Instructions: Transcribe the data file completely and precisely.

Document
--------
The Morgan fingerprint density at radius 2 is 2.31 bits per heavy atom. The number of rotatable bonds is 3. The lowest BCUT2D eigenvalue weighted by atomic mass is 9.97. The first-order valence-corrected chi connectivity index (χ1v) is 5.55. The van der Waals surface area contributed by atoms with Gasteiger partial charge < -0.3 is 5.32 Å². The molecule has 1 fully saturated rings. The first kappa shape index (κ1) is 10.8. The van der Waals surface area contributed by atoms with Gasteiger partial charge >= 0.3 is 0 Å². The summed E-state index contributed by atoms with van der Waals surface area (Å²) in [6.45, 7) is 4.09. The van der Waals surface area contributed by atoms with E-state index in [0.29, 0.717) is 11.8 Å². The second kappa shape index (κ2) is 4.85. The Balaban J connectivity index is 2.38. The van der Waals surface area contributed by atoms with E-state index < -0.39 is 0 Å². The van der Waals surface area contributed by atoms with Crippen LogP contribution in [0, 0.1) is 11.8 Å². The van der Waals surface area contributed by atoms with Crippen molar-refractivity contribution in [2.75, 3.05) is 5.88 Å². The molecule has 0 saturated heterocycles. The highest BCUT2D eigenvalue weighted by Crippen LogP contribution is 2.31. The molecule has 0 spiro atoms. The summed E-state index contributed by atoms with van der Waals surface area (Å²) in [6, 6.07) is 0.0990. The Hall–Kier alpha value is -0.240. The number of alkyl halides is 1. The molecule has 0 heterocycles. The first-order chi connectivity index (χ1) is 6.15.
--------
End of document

The Morgan fingerprint density at radius 2 is 2.31 bits per heavy atom. The number of rotatable bonds is 3. The lowest BCUT2D eigenvalue weighted by atomic mass is 9.97. The first-order valence-corrected chi connectivity index (χ1v) is 5.55. The van der Waals surface area contributed by atoms with Gasteiger partial charge < -0.3 is 5.32 Å². The molecule has 1 fully saturated rings. The first kappa shape index (κ1) is 10.8. The van der Waals surface area contributed by atoms with Gasteiger partial charge >= 0.3 is 0 Å². The summed E-state index contributed by atoms with van der Waals surface area (Å²) in [6.45, 7) is 4.09. The van der Waals surface area contributed by atoms with E-state index in [0.29, 0.717) is 11.8 Å². The second kappa shape index (κ2) is 4.85. The Balaban J connectivity index is 2.38. The van der Waals surface area contributed by atoms with E-state index < -0.39 is 0 Å². The van der Waals surface area contributed by atoms with Crippen LogP contribution in [0, 0.1) is 11.8 Å². The van der Waals surface area contributed by atoms with Crippen molar-refractivity contribution in [2.75, 3.05) is 5.88 Å². The molecule has 0 saturated heterocycles. The highest BCUT2D eigenvalue weighted by Crippen LogP contribution is 2.31. The molecule has 0 spiro atoms. The summed E-state index contributed by atoms with van der Waals surface area (Å²) in [6, 6.07) is 0.0990. The Hall–Kier alpha value is -0.240. The number of alkyl halides is 1. The molecule has 0 heterocycles. The first-order chi connectivity index (χ1) is 6.15.